Selected list of articles on dialects
- Accents (psychology)
- Creole language
- Dialect levelling
- Eye dialect
- Koiné language
- Literary language
- Nation language
- Regional language
- Oxford English dictionary.
- Merriam-Webster Online dictionary.
- Maiden, Martin & Mair Parry. 1997. The Dialects of Italy. London: Routledge, p. 2.
- Finegan, Edward (2007). Language: Its Structure and Use (5th ed.). Boston, MA, USA: Thomson Wadsworth. p. 348. ISBN 978-1-4130-3055-6.
- "Languoid" at Glottopedia.com
- see also: Ausbausprache, Abstandsprache and Dachsprache#Change of roles during history
- "American" as the Official Language of the United States.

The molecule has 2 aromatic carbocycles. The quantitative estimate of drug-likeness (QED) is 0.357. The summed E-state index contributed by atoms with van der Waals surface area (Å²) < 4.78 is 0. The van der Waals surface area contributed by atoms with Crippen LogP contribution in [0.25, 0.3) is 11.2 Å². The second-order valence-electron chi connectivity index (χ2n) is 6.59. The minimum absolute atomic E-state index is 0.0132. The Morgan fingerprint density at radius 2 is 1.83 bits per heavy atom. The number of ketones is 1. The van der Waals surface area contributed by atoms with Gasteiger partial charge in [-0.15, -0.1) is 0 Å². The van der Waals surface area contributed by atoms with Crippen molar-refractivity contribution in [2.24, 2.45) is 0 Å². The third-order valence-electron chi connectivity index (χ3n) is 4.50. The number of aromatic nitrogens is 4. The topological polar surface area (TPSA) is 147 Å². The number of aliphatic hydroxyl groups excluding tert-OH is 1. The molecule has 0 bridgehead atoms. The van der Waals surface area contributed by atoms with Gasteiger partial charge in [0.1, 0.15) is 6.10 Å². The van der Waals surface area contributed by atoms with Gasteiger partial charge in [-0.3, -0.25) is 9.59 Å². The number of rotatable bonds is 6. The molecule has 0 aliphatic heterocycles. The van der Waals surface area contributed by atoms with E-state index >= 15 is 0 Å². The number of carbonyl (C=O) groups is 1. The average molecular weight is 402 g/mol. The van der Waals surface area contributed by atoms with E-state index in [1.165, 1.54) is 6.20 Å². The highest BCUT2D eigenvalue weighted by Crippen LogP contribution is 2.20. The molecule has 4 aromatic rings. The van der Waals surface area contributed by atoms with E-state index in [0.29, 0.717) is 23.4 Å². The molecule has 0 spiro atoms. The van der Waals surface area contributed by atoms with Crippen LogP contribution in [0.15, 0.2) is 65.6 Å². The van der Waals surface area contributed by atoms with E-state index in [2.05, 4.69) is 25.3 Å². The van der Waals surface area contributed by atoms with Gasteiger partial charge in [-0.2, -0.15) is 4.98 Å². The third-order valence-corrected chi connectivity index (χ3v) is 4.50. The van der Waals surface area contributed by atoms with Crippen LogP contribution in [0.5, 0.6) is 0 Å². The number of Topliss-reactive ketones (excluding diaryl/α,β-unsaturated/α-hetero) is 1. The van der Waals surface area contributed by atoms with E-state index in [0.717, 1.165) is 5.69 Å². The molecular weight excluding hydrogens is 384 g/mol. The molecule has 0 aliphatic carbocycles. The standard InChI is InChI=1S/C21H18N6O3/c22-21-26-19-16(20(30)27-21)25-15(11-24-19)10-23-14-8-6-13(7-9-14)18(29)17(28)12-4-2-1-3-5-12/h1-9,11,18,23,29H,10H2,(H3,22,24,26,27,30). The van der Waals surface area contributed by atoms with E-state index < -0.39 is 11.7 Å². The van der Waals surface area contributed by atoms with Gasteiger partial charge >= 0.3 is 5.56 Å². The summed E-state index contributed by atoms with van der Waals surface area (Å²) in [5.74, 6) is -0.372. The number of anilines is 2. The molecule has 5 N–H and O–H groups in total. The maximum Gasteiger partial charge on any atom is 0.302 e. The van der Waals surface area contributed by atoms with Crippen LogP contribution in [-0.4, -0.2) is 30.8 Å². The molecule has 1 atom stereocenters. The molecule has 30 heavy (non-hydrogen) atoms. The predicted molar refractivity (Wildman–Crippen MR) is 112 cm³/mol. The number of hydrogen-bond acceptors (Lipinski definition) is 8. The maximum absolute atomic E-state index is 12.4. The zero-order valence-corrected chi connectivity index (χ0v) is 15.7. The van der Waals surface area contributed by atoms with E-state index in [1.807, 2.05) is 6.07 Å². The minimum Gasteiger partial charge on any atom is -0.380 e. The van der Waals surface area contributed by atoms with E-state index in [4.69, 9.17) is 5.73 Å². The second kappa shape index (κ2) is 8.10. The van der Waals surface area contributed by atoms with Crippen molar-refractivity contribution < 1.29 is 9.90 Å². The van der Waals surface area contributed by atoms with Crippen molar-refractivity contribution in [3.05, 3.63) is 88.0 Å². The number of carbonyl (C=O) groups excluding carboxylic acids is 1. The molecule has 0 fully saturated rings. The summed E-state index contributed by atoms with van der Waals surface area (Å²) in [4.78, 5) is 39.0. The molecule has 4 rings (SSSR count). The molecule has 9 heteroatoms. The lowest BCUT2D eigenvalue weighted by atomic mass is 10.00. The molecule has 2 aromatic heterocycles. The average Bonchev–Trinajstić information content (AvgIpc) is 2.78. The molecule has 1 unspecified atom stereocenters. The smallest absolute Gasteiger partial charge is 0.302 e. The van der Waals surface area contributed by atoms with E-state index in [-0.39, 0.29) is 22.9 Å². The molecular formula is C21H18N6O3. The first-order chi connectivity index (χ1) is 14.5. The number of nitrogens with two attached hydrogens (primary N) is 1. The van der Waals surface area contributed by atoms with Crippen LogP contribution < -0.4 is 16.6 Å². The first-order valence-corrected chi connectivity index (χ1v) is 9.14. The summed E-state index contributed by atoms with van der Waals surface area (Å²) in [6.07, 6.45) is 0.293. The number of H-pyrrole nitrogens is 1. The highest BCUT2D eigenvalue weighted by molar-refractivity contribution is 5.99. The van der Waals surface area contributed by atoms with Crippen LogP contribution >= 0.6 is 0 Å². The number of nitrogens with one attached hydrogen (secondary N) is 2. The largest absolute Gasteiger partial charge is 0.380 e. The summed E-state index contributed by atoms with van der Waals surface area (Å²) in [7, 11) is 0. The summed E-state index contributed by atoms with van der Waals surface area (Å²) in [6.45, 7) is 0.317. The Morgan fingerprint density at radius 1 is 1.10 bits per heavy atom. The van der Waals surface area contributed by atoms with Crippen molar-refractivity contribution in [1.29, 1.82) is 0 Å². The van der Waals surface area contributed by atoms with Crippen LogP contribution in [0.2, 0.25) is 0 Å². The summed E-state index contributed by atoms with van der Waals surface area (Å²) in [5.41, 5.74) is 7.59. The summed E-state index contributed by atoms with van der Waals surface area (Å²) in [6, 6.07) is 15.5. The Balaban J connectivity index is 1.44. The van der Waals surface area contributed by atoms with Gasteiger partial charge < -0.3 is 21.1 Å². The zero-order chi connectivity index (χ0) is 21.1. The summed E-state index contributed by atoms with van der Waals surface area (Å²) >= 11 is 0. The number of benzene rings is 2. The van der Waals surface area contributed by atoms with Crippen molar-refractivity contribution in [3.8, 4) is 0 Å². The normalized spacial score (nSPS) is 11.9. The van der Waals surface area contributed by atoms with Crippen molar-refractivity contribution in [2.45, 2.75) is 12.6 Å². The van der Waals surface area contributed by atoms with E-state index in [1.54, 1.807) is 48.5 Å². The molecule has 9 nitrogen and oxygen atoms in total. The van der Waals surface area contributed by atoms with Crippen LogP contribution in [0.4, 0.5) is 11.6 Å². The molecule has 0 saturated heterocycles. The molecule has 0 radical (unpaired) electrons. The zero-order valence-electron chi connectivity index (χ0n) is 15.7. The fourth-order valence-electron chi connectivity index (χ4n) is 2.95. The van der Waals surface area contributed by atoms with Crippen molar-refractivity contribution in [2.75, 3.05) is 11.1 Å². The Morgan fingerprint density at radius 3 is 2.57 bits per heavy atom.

- Morris, Alice Vanderbilt, General report. New York: International Auxiliary Language Association, 1945.
- Gode, Alexander, Interlingua-English Dictionary. New York: Storm Publishers, 1951.
- Gopsill, F. P., International languages: A matter for Interlingua. Sheffield: British Interlingua Society, 1990.
- Sounds Familiar? — Listen to regional accents and dialects of the UK on the British Library's 'Sounds Familiar' website
- International Dialects of English Archive Since 1997
- whoohoo.co.uk British Dialect Translator
- thedialectdictionary.com — Compilation of Dialects from around the globe
- A site for announcements and downloading the SEAL System